I think what’s interesting dramatically about putting that at the end of the first season is that it makes Flint an extremely difficult character for the audience to empathize with.
What’s great about seasonÂ 2 is we force the audience to look at Flint in a totally different way. We understand, hopefully, by the end of seasonÂ 2, why he’s done what the demons that are driving him to do what he’s doing.”
Can you talk about how that scene was to play? In seasonÂ 1 that seems to be the only time he apologizes to anybody, living or dead, for anything.
Toby: “For him it’s one of the most difficult things that he’s ever done. It’s an appalling thing for him to do, and it costs him enormously. Hopefully, [that] comes across in the scene.
It’s a traumatic thing for him to have to do, but the irony is that at the end of that, he’s just killed his best friend and the only person he’s left with is Silver, who is the last person he wants to be allied with.
But the second season, what’s cool about that is it shows this really uncomfortable alliance, between Silver and Flin and where that takes us is quite fun, I think. I hope.”
Captain Flint and the cunning John Silver
Luke, is playing Long John Silver as much fun as it is to watch? You had the big nasty pirates, but you’re an opportunist. You’re having fun manipulating everyone and trying to gather wealth.
Luke Arnold: “It’s absolutely fun. The thing about seasonÂ 1 for Silver is that he isn’t invested in this world the same way everyone else is. So he has the ability to smile and amuse himself and make some jokes because he expects he’s going to leave this place.
I think that’s the tragedy of it as well. Where everyone else has to keep face and make sure they’re intimidating people and they seem to be scary and have that level of respect, all that seems like a joke to Silver, because he’s here for one prize and then he expects to be out the door.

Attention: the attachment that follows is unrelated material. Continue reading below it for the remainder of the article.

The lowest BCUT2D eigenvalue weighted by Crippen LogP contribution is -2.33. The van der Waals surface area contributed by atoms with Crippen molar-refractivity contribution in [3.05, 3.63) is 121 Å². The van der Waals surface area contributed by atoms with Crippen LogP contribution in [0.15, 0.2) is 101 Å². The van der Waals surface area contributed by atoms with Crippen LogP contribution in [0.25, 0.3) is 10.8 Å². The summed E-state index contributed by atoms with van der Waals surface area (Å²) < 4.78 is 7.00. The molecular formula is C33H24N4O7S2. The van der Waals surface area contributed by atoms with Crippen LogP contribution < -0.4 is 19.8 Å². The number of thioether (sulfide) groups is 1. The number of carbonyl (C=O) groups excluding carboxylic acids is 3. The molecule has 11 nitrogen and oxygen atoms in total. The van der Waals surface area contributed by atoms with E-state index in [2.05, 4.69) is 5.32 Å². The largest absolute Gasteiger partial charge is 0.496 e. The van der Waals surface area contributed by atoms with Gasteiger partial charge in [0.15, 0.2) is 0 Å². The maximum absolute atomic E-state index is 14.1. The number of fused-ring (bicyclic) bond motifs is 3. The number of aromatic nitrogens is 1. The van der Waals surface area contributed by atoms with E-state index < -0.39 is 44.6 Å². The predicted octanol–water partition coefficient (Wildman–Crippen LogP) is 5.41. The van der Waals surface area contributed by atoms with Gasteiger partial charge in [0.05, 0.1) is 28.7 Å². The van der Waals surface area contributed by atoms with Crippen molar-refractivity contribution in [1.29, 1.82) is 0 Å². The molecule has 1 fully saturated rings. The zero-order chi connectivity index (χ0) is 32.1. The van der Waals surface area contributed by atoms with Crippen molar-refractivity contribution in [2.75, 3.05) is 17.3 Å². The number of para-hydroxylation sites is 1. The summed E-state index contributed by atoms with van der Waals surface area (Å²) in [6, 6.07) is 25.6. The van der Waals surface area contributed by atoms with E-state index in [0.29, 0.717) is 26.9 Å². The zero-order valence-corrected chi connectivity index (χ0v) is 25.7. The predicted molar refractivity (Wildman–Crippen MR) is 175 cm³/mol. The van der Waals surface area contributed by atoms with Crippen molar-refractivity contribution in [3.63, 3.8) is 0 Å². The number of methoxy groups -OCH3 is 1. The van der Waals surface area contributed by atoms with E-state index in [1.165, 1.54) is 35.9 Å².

So that’s really fun in seasonÂ 1. The sad realization for him as we go into seasonÂ 2 is that he realizes he might not be out of this place as soon as he hopes, but that also there might be opportunities here that he didn’t foresee when he first arrived.
Silver annoying Flint is one of my favorite things in the show, like watching Toby get frustrated with whatever I’m doing is a real joy. I think it’s as fun, if not more fun, for me to play than to watch.”
Zach, what is it like to play a guy who just is that nasty sometimes?
Zach McGowan: “I don’t really find Vane very nasty. I find him very straightforward. For a long time me, Jon, Robert, Dan [Form], Brad [Fuller] and everyone have talked about how at some point talking doesn’t work anymore. There’s always that need to have something there to back up the words. That’s something we explore a lot in this season. A lot of Eleanor and Vane’s relationship, is the difference between actions and words.”
With Vane, there’s a Lazarus quality to him.Â He rises from the deadÂ â€‘â€‘
Zach: “A few times.”
What’s the challenges in playing that level of comeback?
Zach: “In this world, we know everyone is going to die eventually, maybe with the exception of John Silver. You can be afraid of that, or you can embrace your life. The challenge of that went away as soon as I realized that Vane wasn’t afraid of dying. In fact, he was looking for a good death.”
Jessica, you had a very, very difficult sequence in season 1. Can you talk about how you dealt with that? Did you have to go with it or distance yourself from it?